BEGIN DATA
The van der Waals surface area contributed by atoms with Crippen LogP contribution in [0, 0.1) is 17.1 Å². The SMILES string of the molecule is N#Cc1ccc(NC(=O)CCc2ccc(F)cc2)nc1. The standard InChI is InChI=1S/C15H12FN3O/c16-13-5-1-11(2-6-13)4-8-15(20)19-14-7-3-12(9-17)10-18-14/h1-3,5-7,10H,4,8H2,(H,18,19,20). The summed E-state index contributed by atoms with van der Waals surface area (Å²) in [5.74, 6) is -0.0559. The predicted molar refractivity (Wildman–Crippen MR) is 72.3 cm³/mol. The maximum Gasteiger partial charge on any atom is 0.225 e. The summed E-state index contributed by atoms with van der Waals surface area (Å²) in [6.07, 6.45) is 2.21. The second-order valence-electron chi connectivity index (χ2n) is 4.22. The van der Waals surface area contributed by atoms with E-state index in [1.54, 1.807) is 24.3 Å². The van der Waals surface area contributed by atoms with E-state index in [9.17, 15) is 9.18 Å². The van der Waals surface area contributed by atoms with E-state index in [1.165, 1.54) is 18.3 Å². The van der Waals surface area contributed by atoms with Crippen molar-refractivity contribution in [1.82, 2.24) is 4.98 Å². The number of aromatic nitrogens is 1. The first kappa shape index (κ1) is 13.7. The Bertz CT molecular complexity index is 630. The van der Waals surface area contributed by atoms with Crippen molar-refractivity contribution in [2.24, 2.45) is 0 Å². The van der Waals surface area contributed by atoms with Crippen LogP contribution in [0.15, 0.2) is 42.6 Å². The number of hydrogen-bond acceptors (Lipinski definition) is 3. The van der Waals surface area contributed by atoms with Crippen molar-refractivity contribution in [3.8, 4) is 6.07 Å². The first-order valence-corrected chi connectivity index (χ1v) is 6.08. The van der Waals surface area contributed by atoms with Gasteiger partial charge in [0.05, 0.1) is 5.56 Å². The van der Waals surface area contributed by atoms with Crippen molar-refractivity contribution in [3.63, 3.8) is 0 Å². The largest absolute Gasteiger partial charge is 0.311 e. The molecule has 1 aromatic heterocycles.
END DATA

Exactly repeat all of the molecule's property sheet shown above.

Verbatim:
The van der Waals surface area contributed by atoms with Crippen LogP contribution in [0, 0.1) is 17.1 Å². The SMILES string of the molecule is N#Cc1ccc(NC(=O)CCc2ccc(F)cc2)nc1. The standard InChI is InChI=1S/C15H12FN3O/c16-13-5-1-11(2-6-13)4-8-15(20)19-14-7-3-12(9-17)10-18-14/h1-3,5-7,10H,4,8H2,(H,18,19,20). The summed E-state index contributed by atoms with van der Waals surface area (Å²) in [5.74, 6) is -0.0559. The predicted molar refractivity (Wildman–Crippen MR) is 72.3 cm³/mol. The maximum Gasteiger partial charge on any atom is 0.225 e. The summed E-state index contributed by atoms with van der Waals surface area (Å²) in [6.07, 6.45) is 2.21. The second-order valence-electron chi connectivity index (χ2n) is 4.22. The van der Waals surface area contributed by atoms with E-state index in [1.54, 1.807) is 24.3 Å². The van der Waals surface area contributed by atoms with E-state index in [9.17, 15) is 9.18 Å². The van der Waals surface area contributed by atoms with E-state index in [1.165, 1.54) is 18.3 Å². The van der Waals surface area contributed by atoms with Crippen molar-refractivity contribution in [1.82, 2.24) is 4.98 Å². The number of aromatic nitrogens is 1. The first kappa shape index (κ1) is 13.7. The Bertz CT molecular complexity index is 630. The van der Waals surface area contributed by atoms with Crippen molar-refractivity contribution in [2.24, 2.45) is 0 Å². The van der Waals surface area contributed by atoms with Crippen LogP contribution in [0.15, 0.2) is 42.6 Å². The number of hydrogen-bond acceptors (Lipinski definition) is 3. The van der Waals surface area contributed by atoms with Crippen molar-refractivity contribution in [3.8, 4) is 6.07 Å². The first-order valence-corrected chi connectivity index (χ1v) is 6.08. The van der Waals surface area contributed by atoms with Gasteiger partial charge in [0.05, 0.1) is 5.56 Å². The van der Waals surface area contributed by atoms with Crippen molar-refractivity contribution in [3.63, 3.8) is 0 Å². The largest absolute Gasteiger partial charge is 0.311 e. The molecule has 1 aromatic heterocycles.